This was the backdrop for a terrific storm. Bear Stearns was the first to go down. Fannie Mae and Freddie Mac were next, seized by the government in a dramatic intervention. Lehman was merely the next bank in the financial trailer park to be ravaged by the tornado.

That’s the broad context. Now let’s see if I can dazzle you with some details about Lehman that you probably don’t know:

1 At the Ira W. Sohn Investment Research Conference in May 2008, hedge fund manager David Einhorn explained — in a talk titled “Accounting Ingenuity” — why he believed Lehman Brothers was insolvent. At the time, Lehman shares were still trading in the mid-$40s.

2 Lehman’s accounting was especially opaque, even relative to other investment banks (and that’s really saying something). Its Level 3 assets were described as “mark-to-make-believe.” The firm was especially evasive when asked for hard numbers for its liabilities. Even a cursory review of Lehman’s books revealed lots of red flags: It was smaller, more heavily leveraged and had greater exposure to the mortgage market.

3 The Wall Street Journal pointed out the complicity of Lehman’s accountants in the collapse. Management chose to “disregard or overrule the firm’s risk controls on a regular basis,” even as the credit and real-estate markets were showing signs of strain. In May 2008, a Lehman executive alerted management about accounting irregularities, a warning ignored by Lehman auditors Ernst & Young.

4 The infamous “repo 105” — it’s a fraudulent accounting gimmick that temporarily removed more than $50 billion in securities inventory from its balance sheet and hid liabilities from shareholders. By creating a materially misleading picture of the firm’s financial condition in late 2007 and 2008, Lehman’s management and its accountants engaged in fraud. This also suggests that Lehman was much more leveraged and at far greater risk for insolvency than was realized. (So, no, short-sellers did not kill Lehman.)

5 Warren Buffett made an offer to Lehman, one that turned out to be more generous than the offer later accepted by Goldman Sachs. (One may surmise that chief executive Richard Fuld’s rejection of Buffett’s bid was the last straw as far as the Fed and Treasury were concerned. If Lehman was unwilling to help itself, why should the taxpayer write another $30 billion check?)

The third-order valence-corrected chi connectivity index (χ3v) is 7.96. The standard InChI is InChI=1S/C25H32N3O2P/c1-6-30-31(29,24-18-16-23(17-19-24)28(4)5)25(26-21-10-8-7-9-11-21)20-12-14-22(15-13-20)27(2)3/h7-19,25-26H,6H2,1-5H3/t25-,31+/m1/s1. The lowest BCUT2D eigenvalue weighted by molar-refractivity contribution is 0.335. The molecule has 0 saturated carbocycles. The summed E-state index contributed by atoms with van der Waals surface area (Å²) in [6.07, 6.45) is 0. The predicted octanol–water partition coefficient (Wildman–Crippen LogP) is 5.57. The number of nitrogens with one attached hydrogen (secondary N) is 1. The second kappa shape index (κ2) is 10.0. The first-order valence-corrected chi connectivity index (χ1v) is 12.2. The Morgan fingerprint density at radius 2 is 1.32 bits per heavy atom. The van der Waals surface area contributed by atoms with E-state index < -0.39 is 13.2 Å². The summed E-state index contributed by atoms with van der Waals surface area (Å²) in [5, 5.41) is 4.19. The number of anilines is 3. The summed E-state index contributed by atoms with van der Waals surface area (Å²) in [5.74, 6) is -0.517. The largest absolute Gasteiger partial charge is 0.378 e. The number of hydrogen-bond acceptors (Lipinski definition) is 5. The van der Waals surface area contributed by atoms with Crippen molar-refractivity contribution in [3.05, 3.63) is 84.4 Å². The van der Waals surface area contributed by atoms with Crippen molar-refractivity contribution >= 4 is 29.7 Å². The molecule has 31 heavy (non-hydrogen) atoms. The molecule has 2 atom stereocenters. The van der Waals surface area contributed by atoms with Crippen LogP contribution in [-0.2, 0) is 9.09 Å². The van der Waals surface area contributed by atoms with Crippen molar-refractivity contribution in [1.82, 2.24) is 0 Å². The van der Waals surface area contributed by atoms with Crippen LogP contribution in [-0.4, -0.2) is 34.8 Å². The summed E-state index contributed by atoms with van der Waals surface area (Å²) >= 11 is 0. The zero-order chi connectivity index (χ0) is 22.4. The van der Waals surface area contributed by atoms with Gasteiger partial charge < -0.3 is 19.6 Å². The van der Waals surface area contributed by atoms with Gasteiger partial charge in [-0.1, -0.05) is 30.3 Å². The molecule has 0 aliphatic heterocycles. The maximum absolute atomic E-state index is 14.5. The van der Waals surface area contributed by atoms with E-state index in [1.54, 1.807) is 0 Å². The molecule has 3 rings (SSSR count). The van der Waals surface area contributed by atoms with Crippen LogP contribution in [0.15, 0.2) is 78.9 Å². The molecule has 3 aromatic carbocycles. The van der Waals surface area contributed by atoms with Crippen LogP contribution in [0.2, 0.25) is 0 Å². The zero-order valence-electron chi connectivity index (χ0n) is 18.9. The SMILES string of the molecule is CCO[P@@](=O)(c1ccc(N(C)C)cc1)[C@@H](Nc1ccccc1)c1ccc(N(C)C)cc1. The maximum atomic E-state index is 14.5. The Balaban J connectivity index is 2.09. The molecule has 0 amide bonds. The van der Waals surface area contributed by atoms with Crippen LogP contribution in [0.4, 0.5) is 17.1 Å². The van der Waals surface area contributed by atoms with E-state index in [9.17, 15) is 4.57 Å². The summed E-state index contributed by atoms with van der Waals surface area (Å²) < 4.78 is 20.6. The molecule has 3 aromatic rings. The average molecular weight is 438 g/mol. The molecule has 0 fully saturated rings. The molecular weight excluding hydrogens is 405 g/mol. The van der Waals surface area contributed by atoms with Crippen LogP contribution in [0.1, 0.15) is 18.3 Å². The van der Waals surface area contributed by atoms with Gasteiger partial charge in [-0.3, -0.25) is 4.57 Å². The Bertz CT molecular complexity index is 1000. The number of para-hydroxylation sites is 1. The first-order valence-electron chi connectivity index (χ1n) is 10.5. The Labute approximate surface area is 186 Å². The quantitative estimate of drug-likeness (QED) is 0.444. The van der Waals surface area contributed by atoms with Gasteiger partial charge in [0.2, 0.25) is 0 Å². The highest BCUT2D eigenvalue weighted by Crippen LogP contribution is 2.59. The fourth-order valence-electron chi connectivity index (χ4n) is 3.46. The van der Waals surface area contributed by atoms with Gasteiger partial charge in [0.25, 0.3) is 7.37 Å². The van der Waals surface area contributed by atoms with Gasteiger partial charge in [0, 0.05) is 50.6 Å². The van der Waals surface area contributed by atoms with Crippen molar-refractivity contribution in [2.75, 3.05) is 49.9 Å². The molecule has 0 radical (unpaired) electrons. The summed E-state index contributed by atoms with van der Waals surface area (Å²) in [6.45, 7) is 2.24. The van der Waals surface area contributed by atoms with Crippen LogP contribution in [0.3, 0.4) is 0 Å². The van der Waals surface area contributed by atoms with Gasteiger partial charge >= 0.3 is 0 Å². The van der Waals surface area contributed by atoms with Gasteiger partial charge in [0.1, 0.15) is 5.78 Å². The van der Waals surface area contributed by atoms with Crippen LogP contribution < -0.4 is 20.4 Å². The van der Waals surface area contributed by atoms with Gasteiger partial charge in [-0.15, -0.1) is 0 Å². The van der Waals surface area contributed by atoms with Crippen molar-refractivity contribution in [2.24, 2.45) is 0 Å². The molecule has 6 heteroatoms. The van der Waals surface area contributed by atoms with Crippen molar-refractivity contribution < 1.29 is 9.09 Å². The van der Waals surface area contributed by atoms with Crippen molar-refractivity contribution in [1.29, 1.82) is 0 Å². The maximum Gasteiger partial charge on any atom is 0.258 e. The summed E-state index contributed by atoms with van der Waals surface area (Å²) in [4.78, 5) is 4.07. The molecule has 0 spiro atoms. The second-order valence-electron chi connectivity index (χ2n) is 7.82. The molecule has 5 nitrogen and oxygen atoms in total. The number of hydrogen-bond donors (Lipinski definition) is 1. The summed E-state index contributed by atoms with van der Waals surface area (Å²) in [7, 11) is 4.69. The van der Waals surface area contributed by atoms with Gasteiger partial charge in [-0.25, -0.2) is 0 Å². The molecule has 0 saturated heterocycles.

6 Many potential suitors kicked the tires, but none could get past Lehman’s massive liabilities or opaque accounting.

7 Once Lehman filed for bankruptcy, Barclays scooped up most of the U.S. and British operations — without any of that toxic junk paper to worry about. Nomura Securities took over Lehman’s Asian operations.

8 A Harvard study calculated that Fuld earned $522.7 million from 2000 to 2007. He garnered $461.2 million of that by selling 12.4 million shares of Lehman.

9 None of the five "Bear Stearns exemption" firms -- Merrill Lynch, Morgan Stanley, Goldman Sachs, Lehman Brothers and Bear Stearns — exist in their pre-crisis forms. Lehman went bankrupt; Bear Stearns was bought by JPMorgan (with a $29 billion guarantee from the Fed); Bank of America bought Merrill; both Morgan Stanley and Goldman Sachs became bank holding companies so they could tap the Fed's credit lines.

10 Lehman Brothers was dissolved 158 years after its founding.

Some of us who were watching this closely at the time realized that Bear Stearns and Lehman were not merely “one-offs.” They suffered the same disease as others: Too much junk paper, too much leverage, too little capital and zero risk controls.

The storm that tore through the financial sector was far greater than any one company or person or event. And it made the teetering of firms such as AIG, Washington Mutual, Wachovia, Bank of America and Citigroup all but inevitable.

Ritholtz is chief investment officer of Ritholtz Wealth Management. He is the author of “Bailout Nation” and runs a finance blog, the Big Picture. Follow him on Twitter at @Ritholtz.